All Blacks captain Kieran Read has described himself as 100 per cent fit as he continues his rehabilitation from wrist surgery ahead of his biggest year in charge of the national team.
The 31-year-old, who has played 97 tests and, continued fitness permitting, will bring up three figures in the third test against the Lions at Eden Park in early July, should be jumping out of his skin when he is finally given the green light to play for the Crusaders this season.
Read went under the knife late last year, so his extended break - he hopes to play his first game for new Crusaders coach Scott Robertson in round seven of the Super Rugby competition in mid-April - has been designed to ensure he fully recovers from the rigours of last year and to prepare for those of 2017.
All Blacks lock Sam Whitelock will captain the Crusaders this season.
Last year was Read's first in charge of the All Blacks after Richie McCaw's post-World Cup retirement and it was a successful one, the only blemish being the defeat by Ireland in Chicago in November.
Before heading on the Northern tour he told the Herald following a clean sweep of Wales and the Rugby Championship that the continued run of success after the departures of veterans McCaw, Dan Carter, Ma'a Nonu, Conrad Smith, Tony Woodcock and Keven Mealamu had come as a minor surprise.
Then of course came the monumental victory by the Irish, the first in a century of trying against the All Blacks, which forced the team and coaches to take stock of their preparation and mentality in the United States before they responded with a victory in the rematch in Dublin a fortnight later.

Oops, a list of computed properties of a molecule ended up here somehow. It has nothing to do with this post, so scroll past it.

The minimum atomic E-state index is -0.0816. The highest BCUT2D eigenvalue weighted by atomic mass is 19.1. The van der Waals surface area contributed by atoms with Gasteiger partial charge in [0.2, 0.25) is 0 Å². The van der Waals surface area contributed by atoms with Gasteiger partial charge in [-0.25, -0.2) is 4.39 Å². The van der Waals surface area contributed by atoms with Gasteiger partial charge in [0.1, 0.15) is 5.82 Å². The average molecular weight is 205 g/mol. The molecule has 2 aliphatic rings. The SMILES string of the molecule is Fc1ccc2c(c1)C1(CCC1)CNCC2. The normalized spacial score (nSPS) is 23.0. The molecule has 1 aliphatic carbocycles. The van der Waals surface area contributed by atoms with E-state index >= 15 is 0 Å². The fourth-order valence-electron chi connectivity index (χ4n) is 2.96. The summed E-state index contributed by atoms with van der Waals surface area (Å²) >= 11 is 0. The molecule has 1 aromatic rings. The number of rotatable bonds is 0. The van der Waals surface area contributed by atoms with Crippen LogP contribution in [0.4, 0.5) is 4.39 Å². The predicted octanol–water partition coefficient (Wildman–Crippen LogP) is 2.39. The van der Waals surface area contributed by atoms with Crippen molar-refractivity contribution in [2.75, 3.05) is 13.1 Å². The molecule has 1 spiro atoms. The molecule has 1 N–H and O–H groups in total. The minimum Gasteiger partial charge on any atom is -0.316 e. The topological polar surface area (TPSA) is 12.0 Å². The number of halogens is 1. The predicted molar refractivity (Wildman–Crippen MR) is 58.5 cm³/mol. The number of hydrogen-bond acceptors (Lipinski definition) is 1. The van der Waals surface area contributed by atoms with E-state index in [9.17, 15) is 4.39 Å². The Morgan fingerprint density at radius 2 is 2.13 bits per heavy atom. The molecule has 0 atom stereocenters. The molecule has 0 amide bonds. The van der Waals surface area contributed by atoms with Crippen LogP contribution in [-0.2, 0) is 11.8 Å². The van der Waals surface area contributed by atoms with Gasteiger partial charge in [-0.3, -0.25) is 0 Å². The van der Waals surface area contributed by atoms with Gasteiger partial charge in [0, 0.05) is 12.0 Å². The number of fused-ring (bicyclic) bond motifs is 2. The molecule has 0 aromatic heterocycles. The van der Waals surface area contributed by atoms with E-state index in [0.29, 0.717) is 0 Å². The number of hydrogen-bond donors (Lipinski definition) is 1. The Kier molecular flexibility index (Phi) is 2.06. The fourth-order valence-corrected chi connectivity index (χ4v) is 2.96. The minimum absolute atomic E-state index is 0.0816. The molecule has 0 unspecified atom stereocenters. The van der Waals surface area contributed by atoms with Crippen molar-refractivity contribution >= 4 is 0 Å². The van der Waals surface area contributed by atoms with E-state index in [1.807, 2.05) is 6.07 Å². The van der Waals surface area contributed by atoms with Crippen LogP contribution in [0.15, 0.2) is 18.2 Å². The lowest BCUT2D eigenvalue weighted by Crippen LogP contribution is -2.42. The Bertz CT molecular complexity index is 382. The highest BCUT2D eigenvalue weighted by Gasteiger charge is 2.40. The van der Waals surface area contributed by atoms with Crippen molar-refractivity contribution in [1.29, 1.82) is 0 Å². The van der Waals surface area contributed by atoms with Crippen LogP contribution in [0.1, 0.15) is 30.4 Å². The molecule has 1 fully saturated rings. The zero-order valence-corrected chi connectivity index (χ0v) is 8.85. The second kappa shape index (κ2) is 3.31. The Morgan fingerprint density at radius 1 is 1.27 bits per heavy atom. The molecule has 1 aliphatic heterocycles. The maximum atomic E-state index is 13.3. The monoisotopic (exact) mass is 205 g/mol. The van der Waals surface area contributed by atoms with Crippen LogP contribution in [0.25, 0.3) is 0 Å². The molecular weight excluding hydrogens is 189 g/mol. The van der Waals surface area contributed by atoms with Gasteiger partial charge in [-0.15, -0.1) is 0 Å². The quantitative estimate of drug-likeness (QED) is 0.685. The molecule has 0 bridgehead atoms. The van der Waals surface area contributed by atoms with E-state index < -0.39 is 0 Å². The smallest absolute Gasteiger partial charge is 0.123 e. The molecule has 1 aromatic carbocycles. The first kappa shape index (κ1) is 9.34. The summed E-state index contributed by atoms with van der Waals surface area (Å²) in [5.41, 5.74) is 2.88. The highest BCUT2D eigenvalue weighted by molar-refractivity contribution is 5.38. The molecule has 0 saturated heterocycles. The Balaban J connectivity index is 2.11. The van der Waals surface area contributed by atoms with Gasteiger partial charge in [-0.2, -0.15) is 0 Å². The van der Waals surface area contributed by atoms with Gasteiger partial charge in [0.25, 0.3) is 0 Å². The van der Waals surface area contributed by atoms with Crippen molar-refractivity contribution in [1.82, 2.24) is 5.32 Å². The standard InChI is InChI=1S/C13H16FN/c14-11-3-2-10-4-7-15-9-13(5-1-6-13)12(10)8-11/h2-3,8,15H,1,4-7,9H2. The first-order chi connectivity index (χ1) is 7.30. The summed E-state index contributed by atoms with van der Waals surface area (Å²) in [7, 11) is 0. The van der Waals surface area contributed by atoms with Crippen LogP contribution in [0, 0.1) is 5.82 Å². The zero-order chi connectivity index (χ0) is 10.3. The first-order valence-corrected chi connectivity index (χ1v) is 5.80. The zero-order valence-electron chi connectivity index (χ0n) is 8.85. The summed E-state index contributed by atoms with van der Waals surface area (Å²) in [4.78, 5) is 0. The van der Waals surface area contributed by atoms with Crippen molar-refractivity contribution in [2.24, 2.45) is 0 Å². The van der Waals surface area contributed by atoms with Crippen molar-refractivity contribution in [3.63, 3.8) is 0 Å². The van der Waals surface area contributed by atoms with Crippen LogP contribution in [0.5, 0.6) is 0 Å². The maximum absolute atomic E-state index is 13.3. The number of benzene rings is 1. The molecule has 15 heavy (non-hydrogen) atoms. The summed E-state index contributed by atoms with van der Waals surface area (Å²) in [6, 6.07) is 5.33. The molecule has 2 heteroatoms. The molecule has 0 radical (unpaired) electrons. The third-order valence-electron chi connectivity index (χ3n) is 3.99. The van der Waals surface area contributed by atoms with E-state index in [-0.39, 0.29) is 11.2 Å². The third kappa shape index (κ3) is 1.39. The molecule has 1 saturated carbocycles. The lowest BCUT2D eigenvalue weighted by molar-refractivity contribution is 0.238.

It was an exercise in self-reflection which coach Steve Hansen will hope helps the team this year as he prepares for the Lions' visit in June.
Read, for one, can hardly wait -- an attitude due probably to the fact he has become sick of running laps by himself up and down the Crusaders' Rugby Park pitch as for the uniqueness that a Lions tour represents.
"A Lions tour, alongside the World Cup, is probably one of the biggest things to be a part of for a rugby player," he said. "I'm really excited by that challenge.
"Hopefully the fans really get stuck in and recreate that atmosphere that we had five or six years ago at the World Cup. It created something that was really special in New Zealand and we've got that opportunity again to turn this into something that's pretty awesome to be a part of."
His and his fellow All Blacks' availability for the Crusaders for the team's June 10 match against the Lions in Christchurch -- a fortnight before the first test at Eden Park -- remains to be seen, he said.
"Most of the All Blacks will be available for us because it's a few weeks out from the test. It's a great opportunity but we've also got to look at the guys in our squad, it's a pretty awesome opportunity for our players who aren't going to make the All Blacks, or any international team, to play a high-calibre team like the Lions.
"I'm not too sure personally. If I need some footy I'll probably be wanting to play it. Obviously I have to see how I come back and get into the swing of things."
Speaking in Auckland yesterday at the New Zealand launch of the Super Rugby competition, which starts next Thursday when the Blues play the Rebels in Melbourne, Read said he had enjoyed the change in approach of coach Robertson, who has taken over following the eight-year reign of Todd Blackadder.
The seven-time champion Crusaders, who haven't won a title since 2008, open their season with a match against the Brumbies in Christchurch a week on Saturday.
A major focus would be winning the tough derby matches, Read said.